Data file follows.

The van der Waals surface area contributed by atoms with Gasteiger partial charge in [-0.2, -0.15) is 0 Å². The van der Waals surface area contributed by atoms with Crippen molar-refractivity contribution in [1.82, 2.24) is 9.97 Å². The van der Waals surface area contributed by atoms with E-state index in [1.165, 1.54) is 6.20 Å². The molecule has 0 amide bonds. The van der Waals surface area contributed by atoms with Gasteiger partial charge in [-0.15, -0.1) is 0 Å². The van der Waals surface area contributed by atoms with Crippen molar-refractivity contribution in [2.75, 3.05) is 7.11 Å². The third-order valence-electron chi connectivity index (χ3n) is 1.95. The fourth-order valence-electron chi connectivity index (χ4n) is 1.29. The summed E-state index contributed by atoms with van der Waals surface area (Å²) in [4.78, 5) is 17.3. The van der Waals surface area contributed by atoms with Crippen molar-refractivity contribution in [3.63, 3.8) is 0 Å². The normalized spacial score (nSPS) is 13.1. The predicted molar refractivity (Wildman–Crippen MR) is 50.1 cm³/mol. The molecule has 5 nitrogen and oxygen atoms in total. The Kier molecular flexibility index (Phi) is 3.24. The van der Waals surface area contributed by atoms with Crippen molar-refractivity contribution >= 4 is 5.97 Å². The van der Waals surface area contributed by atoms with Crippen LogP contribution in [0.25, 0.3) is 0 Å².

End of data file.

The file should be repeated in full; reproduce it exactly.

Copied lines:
The van der Waals surface area contributed by atoms with Gasteiger partial charge in [-0.2, -0.15) is 0 Å². The van der Waals surface area contributed by atoms with Crippen molar-refractivity contribution in [1.82, 2.24) is 9.97 Å². The van der Waals surface area contributed by atoms with E-state index in [1.165, 1.54) is 6.20 Å². The molecule has 0 amide bonds. The van der Waals surface area contributed by atoms with Gasteiger partial charge in [-0.15, -0.1) is 0 Å². The van der Waals surface area contributed by atoms with Crippen molar-refractivity contribution in [2.75, 3.05) is 7.11 Å². The third-order valence-electron chi connectivity index (χ3n) is 1.95. The fourth-order valence-electron chi connectivity index (χ4n) is 1.29. The summed E-state index contributed by atoms with van der Waals surface area (Å²) in [4.78, 5) is 17.3. The van der Waals surface area contributed by atoms with Crippen molar-refractivity contribution in [3.63, 3.8) is 0 Å². The normalized spacial score (nSPS) is 13.1. The predicted molar refractivity (Wildman–Crippen MR) is 50.1 cm³/mol. The molecule has 5 nitrogen and oxygen atoms in total. The Kier molecular flexibility index (Phi) is 3.24. The van der Waals surface area contributed by atoms with Crippen molar-refractivity contribution >= 4 is 5.97 Å². The van der Waals surface area contributed by atoms with Crippen LogP contribution in [0.25, 0.3) is 0 Å².